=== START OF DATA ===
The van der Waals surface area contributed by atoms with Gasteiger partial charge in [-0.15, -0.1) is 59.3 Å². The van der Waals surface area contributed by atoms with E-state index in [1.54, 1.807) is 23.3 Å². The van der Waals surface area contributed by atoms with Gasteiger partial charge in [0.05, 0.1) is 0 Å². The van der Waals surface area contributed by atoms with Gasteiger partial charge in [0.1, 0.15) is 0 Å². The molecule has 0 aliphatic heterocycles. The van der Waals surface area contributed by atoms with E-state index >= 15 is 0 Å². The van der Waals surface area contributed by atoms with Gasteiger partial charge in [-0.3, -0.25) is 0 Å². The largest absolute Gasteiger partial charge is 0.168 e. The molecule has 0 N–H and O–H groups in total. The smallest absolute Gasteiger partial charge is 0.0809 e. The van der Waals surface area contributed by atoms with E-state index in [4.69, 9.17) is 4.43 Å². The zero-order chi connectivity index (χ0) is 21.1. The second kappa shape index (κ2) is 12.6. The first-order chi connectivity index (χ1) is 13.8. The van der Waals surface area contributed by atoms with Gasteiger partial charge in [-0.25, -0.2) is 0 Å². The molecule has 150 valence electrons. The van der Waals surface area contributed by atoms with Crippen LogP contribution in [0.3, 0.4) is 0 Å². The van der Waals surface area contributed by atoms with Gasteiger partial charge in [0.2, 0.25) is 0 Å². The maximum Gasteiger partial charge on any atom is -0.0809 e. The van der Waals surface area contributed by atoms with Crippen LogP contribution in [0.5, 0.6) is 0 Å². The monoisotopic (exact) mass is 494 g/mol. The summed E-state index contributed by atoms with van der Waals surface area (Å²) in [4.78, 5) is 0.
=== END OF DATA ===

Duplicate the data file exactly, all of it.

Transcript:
The van der Waals surface area contributed by atoms with Gasteiger partial charge in [-0.15, -0.1) is 59.3 Å². The van der Waals surface area contributed by atoms with E-state index in [1.54, 1.807) is 23.3 Å². The van der Waals surface area contributed by atoms with Gasteiger partial charge in [0.05, 0.1) is 0 Å². The van der Waals surface area contributed by atoms with Gasteiger partial charge in [0.1, 0.15) is 0 Å². The molecule has 0 aliphatic heterocycles. The van der Waals surface area contributed by atoms with E-state index >= 15 is 0 Å². The van der Waals surface area contributed by atoms with Gasteiger partial charge in [-0.3, -0.25) is 0 Å². The largest absolute Gasteiger partial charge is 0.168 e. The molecule has 0 N–H and O–H groups in total. The smallest absolute Gasteiger partial charge is 0.0809 e. The van der Waals surface area contributed by atoms with E-state index in [4.69, 9.17) is 4.43 Å². The zero-order chi connectivity index (χ0) is 21.1. The second kappa shape index (κ2) is 12.6. The first-order chi connectivity index (χ1) is 13.8. The van der Waals surface area contributed by atoms with Gasteiger partial charge in [-0.25, -0.2) is 0 Å². The molecule has 150 valence electrons. The van der Waals surface area contributed by atoms with Crippen LogP contribution in [0.3, 0.4) is 0 Å². The van der Waals surface area contributed by atoms with Gasteiger partial charge in [0.2, 0.25) is 0 Å². The maximum Gasteiger partial charge on any atom is -0.0809 e. The van der Waals surface area contributed by atoms with Crippen LogP contribution in [0.5, 0.6) is 0 Å². The monoisotopic (exact) mass is 494 g/mol. The summed E-state index contributed by atoms with van der Waals surface area (Å²) in [4.78, 5) is 0.